13.5 Inch Barrel Length
2 1/4 Inch Barrel Diameter
Features SSUSA (Senior Slow Pitch) & ISA Certifications
Colorway: Black | Grey | Gold
Two-Piece, All-Composite Slow Pitch Bat
End Loaded Swing Feel (Features Worth's Full 1 Oz XXL End Load)
Full Twelve (12) Month Manufacturer's Warranty
Triax Advanced Technology - Allows Bat To Have More Barrel Flex While The Exclusive Material To This Worth Bat Also Extends The Sweet Spot And Increases Performance
S-Flex Handle - Provides A Precise Blend Of Handle Flex Optimizing The Overall Performance
Worth Mach 1 Hitman 13.5" XXL Senior Slow Pitch Softball Bat: WMDRSS
Worth's Hitman will definitely present a problem for defenders on Senior Softball diamonds this upcoming season! Be a part of that "problem" and snag one of these Mach 1 Hitman bats!
This Mach 1 Hitman will be for the bold and confident Senior Slow Pitch sluggers out there. It has the XXL end load from Worth and therefore will display a full 1 oz end load. It will certainly take some strength and skill to get this bat through the zone. But if you have the necessary make up in your hitting game, then this could be the bat for you. It is a two-piece, all-composite bat that will fall in line with the other extremely popular two-piece slow pitch bats out there today. Lastly, be sure to note that Worth has added their Triax Advanced Technology to the barrel and their S-Flex technology to the handle. These technolgies should worth together to ensure balls are flying off this bat!
Due to it being Senior Certified and so high-performing, Worth does not extend any warranty period on this bat. That being said, if you wanted to get a 30 day trial on the bat from JustBats, you could do so by purchasing the bat with JustBats' Bat Assurance. Our Bat Assurance is only $30 additional!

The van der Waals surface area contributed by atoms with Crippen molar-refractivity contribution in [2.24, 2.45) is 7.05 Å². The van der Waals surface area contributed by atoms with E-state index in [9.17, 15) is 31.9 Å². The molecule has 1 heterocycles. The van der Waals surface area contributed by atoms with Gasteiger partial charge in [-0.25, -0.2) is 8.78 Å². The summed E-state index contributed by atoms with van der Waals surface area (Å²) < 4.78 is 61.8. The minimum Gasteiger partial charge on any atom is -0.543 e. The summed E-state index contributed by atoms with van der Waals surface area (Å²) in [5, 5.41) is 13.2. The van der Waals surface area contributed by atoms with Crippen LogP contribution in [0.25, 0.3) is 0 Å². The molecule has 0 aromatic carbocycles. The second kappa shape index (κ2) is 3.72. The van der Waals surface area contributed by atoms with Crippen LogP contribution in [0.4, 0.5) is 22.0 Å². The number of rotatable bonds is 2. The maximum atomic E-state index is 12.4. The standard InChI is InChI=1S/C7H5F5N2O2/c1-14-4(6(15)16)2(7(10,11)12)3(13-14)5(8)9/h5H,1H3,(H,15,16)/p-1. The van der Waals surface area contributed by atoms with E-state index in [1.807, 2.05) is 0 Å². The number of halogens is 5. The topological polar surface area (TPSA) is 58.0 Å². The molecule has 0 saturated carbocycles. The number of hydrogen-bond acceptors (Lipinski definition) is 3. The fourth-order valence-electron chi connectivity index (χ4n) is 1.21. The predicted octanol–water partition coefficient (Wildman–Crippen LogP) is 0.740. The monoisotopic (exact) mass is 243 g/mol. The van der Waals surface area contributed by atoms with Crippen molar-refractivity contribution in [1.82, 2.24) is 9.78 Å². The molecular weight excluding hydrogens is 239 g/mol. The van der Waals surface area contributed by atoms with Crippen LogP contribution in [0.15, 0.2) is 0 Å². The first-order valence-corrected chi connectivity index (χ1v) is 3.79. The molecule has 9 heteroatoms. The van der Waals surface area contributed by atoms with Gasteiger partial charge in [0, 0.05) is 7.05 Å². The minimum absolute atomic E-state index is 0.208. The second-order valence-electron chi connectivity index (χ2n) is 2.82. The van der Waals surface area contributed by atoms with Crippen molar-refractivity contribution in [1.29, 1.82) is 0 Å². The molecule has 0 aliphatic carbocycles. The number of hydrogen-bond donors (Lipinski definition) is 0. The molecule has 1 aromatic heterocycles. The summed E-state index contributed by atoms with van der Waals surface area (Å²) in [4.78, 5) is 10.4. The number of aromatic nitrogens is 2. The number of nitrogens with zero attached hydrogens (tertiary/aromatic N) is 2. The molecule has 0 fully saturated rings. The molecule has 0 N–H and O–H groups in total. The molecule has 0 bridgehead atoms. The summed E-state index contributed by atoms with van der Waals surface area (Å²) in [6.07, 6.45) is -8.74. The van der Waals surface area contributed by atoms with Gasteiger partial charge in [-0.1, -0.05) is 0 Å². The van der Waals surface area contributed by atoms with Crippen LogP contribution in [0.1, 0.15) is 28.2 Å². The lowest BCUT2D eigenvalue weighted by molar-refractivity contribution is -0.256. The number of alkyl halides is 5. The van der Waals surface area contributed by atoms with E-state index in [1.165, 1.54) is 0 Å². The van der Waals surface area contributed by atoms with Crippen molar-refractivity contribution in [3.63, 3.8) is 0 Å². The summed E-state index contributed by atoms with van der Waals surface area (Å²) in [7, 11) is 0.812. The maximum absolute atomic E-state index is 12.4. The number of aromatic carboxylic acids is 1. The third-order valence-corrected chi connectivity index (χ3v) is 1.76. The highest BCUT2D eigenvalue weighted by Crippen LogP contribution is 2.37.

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About the Brand
Worth, Inc. can trace its beginning back to the year 1912, when George Sharp Lannom, Jr. purchased a tannery in Tullahoma, Tennessee and established the Lannom Manufacturing Company. Initially, the firm tanned leather for harnesses and horse collars they manufactured. However, as the automobile grew in popularity, the demand for the company's harnesses and collars declined, so Lannom shifted its manufacturing resources toward production of leather covered baseballs and softballs under the "Worth" brand, and men's leather dress gloves under the "Craig" brand.
Charles (Chuck) E. Parish joined Lannom in 1930 as a salesman and married G.S. Lannom, Jr.'s daughter, Martha Lannom several years later. Following Mr. Lannom's death, Parish acquired controlling interest in the company, which led to a division of company assets between himself and Lannom's son G.S. Lannom III. Lannom maintained the glove works while Parish, "The Baron of Baseballs," built the Lannom baseball business into the world's largest manufacturer of baseballs.